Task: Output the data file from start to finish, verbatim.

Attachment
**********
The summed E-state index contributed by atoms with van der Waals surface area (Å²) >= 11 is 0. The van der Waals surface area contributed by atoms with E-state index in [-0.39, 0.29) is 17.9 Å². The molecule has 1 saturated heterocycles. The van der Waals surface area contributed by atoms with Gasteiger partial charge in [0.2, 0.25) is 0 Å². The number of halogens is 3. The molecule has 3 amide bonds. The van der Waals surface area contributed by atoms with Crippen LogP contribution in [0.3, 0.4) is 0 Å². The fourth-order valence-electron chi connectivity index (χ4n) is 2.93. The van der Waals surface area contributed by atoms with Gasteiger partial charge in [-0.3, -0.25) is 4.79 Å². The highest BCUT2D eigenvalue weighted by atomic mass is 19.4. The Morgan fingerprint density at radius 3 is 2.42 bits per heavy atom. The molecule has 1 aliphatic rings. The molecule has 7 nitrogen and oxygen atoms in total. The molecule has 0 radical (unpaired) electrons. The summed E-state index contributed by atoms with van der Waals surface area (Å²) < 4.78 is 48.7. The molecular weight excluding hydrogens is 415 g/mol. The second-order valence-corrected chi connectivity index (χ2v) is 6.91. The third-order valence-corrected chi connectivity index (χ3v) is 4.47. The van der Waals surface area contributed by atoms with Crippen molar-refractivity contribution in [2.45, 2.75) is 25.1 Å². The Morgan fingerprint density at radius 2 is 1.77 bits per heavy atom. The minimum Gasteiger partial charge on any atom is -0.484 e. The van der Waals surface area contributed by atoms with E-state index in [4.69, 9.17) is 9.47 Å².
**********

The summed E-state index contributed by atoms with van der Waals surface area (Å²) >= 11 is 0. The van der Waals surface area contributed by atoms with E-state index in [-0.39, 0.29) is 17.9 Å². The molecule has 1 saturated heterocycles. The van der Waals surface area contributed by atoms with Gasteiger partial charge in [0.2, 0.25) is 0 Å². The number of halogens is 3. The molecule has 3 amide bonds. The van der Waals surface area contributed by atoms with Crippen LogP contribution in [0.3, 0.4) is 0 Å². The fourth-order valence-electron chi connectivity index (χ4n) is 2.93. The van der Waals surface area contributed by atoms with Gasteiger partial charge in [-0.3, -0.25) is 4.79 Å². The highest BCUT2D eigenvalue weighted by atomic mass is 19.4. The Morgan fingerprint density at radius 3 is 2.42 bits per heavy atom. The molecule has 1 aliphatic rings. The molecule has 7 nitrogen and oxygen atoms in total. The molecule has 0 radical (unpaired) electrons. The summed E-state index contributed by atoms with van der Waals surface area (Å²) < 4.78 is 48.7. The molecular weight excluding hydrogens is 415 g/mol. The second-order valence-corrected chi connectivity index (χ2v) is 6.91. The third-order valence-corrected chi connectivity index (χ3v) is 4.47. The van der Waals surface area contributed by atoms with Crippen molar-refractivity contribution in [2.45, 2.75) is 25.1 Å². The Morgan fingerprint density at radius 2 is 1.77 bits per heavy atom. The minimum Gasteiger partial charge on any atom is -0.484 e. The van der Waals surface area contributed by atoms with E-state index in [4.69, 9.17) is 9.47 Å².